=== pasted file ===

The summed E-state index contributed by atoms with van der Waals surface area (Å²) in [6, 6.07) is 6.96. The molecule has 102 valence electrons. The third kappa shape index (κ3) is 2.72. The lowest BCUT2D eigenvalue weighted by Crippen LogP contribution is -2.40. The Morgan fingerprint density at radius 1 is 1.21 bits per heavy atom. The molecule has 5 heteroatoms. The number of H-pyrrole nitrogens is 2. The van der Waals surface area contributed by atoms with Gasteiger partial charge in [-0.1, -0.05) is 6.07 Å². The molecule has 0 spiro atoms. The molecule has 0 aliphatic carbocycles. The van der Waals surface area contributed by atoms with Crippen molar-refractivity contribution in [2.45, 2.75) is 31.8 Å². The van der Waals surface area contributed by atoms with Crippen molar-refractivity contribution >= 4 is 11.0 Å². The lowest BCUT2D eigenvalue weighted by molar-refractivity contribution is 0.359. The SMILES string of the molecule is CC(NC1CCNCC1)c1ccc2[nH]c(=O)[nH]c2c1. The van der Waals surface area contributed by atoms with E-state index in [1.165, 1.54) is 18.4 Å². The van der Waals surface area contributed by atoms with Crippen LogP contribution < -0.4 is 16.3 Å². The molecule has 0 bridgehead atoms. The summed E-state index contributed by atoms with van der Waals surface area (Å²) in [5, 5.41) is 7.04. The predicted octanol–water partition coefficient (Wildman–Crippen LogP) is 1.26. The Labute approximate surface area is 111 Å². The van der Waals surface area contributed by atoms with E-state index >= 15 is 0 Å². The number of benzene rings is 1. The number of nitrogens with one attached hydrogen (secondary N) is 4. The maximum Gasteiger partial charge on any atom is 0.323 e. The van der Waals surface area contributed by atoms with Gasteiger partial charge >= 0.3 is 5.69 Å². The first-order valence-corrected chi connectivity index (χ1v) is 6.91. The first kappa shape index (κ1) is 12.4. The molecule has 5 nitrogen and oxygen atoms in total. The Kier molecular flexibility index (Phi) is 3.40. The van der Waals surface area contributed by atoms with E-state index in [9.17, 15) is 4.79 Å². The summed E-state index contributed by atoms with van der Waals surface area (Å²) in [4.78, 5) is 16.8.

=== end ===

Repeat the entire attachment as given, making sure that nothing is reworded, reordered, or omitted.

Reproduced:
The summed E-state index contributed by atoms with van der Waals surface area (Å²) in [6, 6.07) is 6.96. The molecule has 102 valence electrons. The third kappa shape index (κ3) is 2.72. The lowest BCUT2D eigenvalue weighted by Crippen LogP contribution is -2.40. The Morgan fingerprint density at radius 1 is 1.21 bits per heavy atom. The molecule has 5 heteroatoms. The number of H-pyrrole nitrogens is 2. The van der Waals surface area contributed by atoms with Gasteiger partial charge in [-0.1, -0.05) is 6.07 Å². The molecule has 0 spiro atoms. The molecule has 0 aliphatic carbocycles. The van der Waals surface area contributed by atoms with Crippen molar-refractivity contribution in [2.45, 2.75) is 31.8 Å². The van der Waals surface area contributed by atoms with Crippen molar-refractivity contribution >= 4 is 11.0 Å². The lowest BCUT2D eigenvalue weighted by molar-refractivity contribution is 0.359. The SMILES string of the molecule is CC(NC1CCNCC1)c1ccc2[nH]c(=O)[nH]c2c1. The van der Waals surface area contributed by atoms with E-state index in [1.165, 1.54) is 18.4 Å². The van der Waals surface area contributed by atoms with Crippen LogP contribution < -0.4 is 16.3 Å². The molecule has 0 bridgehead atoms. The summed E-state index contributed by atoms with van der Waals surface area (Å²) in [5, 5.41) is 7.04. The predicted octanol–water partition coefficient (Wildman–Crippen LogP) is 1.26. The Labute approximate surface area is 111 Å². The van der Waals surface area contributed by atoms with E-state index >= 15 is 0 Å². The number of benzene rings is 1. The number of nitrogens with one attached hydrogen (secondary N) is 4. The maximum Gasteiger partial charge on any atom is 0.323 e. The van der Waals surface area contributed by atoms with Gasteiger partial charge >= 0.3 is 5.69 Å². The first-order valence-corrected chi connectivity index (χ1v) is 6.91. The first kappa shape index (κ1) is 12.4. The molecule has 5 nitrogen and oxygen atoms in total. The Kier molecular flexibility index (Phi) is 3.40. The van der Waals surface area contributed by atoms with E-state index in [9.17, 15) is 4.79 Å². The summed E-state index contributed by atoms with van der Waals surface area (Å²) in [4.78, 5) is 16.8.